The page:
These are some of the most important hints and tips I can offer to help you have a better time hiking. Some are discussed on other pages of the site, while others are miscellaneous items just listed here. Have a great hike!
Hike in a group. Always have at least one other person with you if you are going on low-traffic trails or be accepting of the risk you take in having no one able to aid you. Some of the benefits of hiking in a group:
Learn from more experienced hikers or pass on your knowledge.
Aid for injuries
Distributing loads for common group gear
Meet new people or deepen relationships
Drink often to stay hydrated. Carry enough water for the day and your pack will get lighter as the day wears on.
Small snacks often will keep your energy level up rather than waiting for a big lunch meal after you've emptied your body's reserves.
Keep a small amount of surplus food ready, just in case.
Embrace Leave No Trace ethics - using the open spaces is not a right, its a privilege we need to keep available to others years from now.
Leave your hike plan with someone back home and call them when you get off the trail.
Bring and use sunscreen and a hat to prevent sunburn, even on cloudy or cold days.
Plan a hike that is suitable for everyone in your party and let the slower person set the pace.
Keep your pack organized and put items back where you expect to find them.
Repackage to reduce weight. No need to take an 8 ounce bottle of insect spray if you can pour some into a 1 ounce spray bottle you can pick up at Wal-Mart. Don't bring the whole plastic-wrapped box of 12 energy bars when you'll only eat 2 and need one more just in case.
Leave all your cotton clothes at home.
Keep a bandanna tied to your pack strap for a quick wipe of your brow as needed.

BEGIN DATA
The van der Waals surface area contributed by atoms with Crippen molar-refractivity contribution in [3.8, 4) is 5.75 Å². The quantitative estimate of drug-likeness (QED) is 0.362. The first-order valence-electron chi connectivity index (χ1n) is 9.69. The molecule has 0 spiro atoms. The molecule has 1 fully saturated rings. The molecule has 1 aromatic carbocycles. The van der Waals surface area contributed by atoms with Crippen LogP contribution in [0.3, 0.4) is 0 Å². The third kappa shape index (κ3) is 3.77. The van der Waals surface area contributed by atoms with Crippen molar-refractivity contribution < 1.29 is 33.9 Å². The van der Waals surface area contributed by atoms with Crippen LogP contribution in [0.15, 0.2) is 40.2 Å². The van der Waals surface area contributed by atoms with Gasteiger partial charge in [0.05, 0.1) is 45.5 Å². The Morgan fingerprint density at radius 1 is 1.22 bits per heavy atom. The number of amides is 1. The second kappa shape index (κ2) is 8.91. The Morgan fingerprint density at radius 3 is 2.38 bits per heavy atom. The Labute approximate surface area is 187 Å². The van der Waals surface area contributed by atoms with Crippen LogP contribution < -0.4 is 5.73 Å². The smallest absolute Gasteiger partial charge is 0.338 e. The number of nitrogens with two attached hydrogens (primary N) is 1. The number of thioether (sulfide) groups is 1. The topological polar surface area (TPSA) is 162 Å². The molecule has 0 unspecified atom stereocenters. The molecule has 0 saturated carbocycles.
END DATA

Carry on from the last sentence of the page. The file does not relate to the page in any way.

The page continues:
Inspect your emergency and first aid kits before each hike. Replace consumed items. Especially be able to start a fire.
Minimize your weight before starting a long hike, lose 5 pounds, get a haircut, cut your finger nails, and go to the bathroom. :-)
Water is critical for staying alive, but it is also deadly when mixed with cold on the trail. Keep yourself and your gear dry. Put items in zip-loc baggies, sleeping bag in heavyduty plastic garbage bag, clothes in waterproof bags. Carry and use raingear.
If your hands swell while hiking, raise them. Hold onto your pack shoulder strap for awhile and see how that helps. Use trek poles to keep your hands elevated a bit and keep the muscles active.
Take a photo ID, insurance card, and credit card on the trail. Before a long trek, taking digital photos of your documentation and emailing it to yourself can be helpful if they are lost or stolen. Easy access to a copy of the document may aid in getting replacements faster.
You may see rock cairns, piles of rocks, along the trail. Don't destroy them, but don't add to them either. Don't create cairns, tree blazes, or any other sign to mark the trail - people should be able to navigate their own route and scarring the landscape doesn't help anyone. The agency with responsibility for managing the land will determine which markings are appropriate.
Short hair is much easier to manage in the wild and it is less inviting for bugs and critters looking for a place to live.
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